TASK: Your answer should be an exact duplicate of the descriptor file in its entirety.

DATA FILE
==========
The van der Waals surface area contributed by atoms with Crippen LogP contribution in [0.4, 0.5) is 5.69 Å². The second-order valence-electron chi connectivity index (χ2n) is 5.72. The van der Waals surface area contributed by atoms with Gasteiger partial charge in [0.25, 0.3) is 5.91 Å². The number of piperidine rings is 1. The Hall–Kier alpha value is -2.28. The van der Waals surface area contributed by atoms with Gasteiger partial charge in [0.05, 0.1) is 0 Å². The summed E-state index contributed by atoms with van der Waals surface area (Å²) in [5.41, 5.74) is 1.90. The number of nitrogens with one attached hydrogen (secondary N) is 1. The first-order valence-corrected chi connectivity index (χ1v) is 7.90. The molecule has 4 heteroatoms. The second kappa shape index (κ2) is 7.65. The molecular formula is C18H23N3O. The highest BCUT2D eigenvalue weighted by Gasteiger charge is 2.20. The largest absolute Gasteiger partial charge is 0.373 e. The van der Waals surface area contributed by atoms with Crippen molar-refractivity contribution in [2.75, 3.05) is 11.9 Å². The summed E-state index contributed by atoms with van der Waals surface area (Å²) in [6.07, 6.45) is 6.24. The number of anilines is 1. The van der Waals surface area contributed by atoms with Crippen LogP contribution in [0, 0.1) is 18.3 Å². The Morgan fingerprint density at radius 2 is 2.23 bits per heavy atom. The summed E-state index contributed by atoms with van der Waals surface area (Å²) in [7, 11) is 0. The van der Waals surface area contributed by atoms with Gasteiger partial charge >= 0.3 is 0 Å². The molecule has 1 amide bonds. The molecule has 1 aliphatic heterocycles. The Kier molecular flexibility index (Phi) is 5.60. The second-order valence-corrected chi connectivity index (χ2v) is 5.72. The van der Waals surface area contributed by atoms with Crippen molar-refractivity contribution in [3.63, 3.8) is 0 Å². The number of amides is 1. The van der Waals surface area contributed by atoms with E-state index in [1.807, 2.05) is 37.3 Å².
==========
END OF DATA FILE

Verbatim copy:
The van der Waals surface area contributed by atoms with Crippen LogP contribution in [0.4, 0.5) is 5.69 Å². The second-order valence-electron chi connectivity index (χ2n) is 5.72. The van der Waals surface area contributed by atoms with Gasteiger partial charge in [0.25, 0.3) is 5.91 Å². The number of piperidine rings is 1. The Hall–Kier alpha value is -2.28. The van der Waals surface area contributed by atoms with Gasteiger partial charge in [0.05, 0.1) is 0 Å². The summed E-state index contributed by atoms with van der Waals surface area (Å²) in [5.41, 5.74) is 1.90. The number of nitrogens with one attached hydrogen (secondary N) is 1. The first-order valence-corrected chi connectivity index (χ1v) is 7.90. The molecule has 4 heteroatoms. The second kappa shape index (κ2) is 7.65. The molecular formula is C18H23N3O. The highest BCUT2D eigenvalue weighted by Gasteiger charge is 2.20. The largest absolute Gasteiger partial charge is 0.373 e. The van der Waals surface area contributed by atoms with Crippen molar-refractivity contribution in [2.75, 3.05) is 11.9 Å². The summed E-state index contributed by atoms with van der Waals surface area (Å²) in [6.07, 6.45) is 6.24. The number of anilines is 1. The van der Waals surface area contributed by atoms with Crippen LogP contribution in [0, 0.1) is 18.3 Å². The Morgan fingerprint density at radius 2 is 2.23 bits per heavy atom. The summed E-state index contributed by atoms with van der Waals surface area (Å²) in [7, 11) is 0. The van der Waals surface area contributed by atoms with Gasteiger partial charge >= 0.3 is 0 Å². The molecule has 1 amide bonds. The molecule has 1 aliphatic heterocycles. The Kier molecular flexibility index (Phi) is 5.60. The second-order valence-corrected chi connectivity index (χ2v) is 5.72. The van der Waals surface area contributed by atoms with Crippen molar-refractivity contribution in [3.63, 3.8) is 0 Å². The number of amides is 1. The van der Waals surface area contributed by atoms with E-state index in [1.807, 2.05) is 37.3 Å².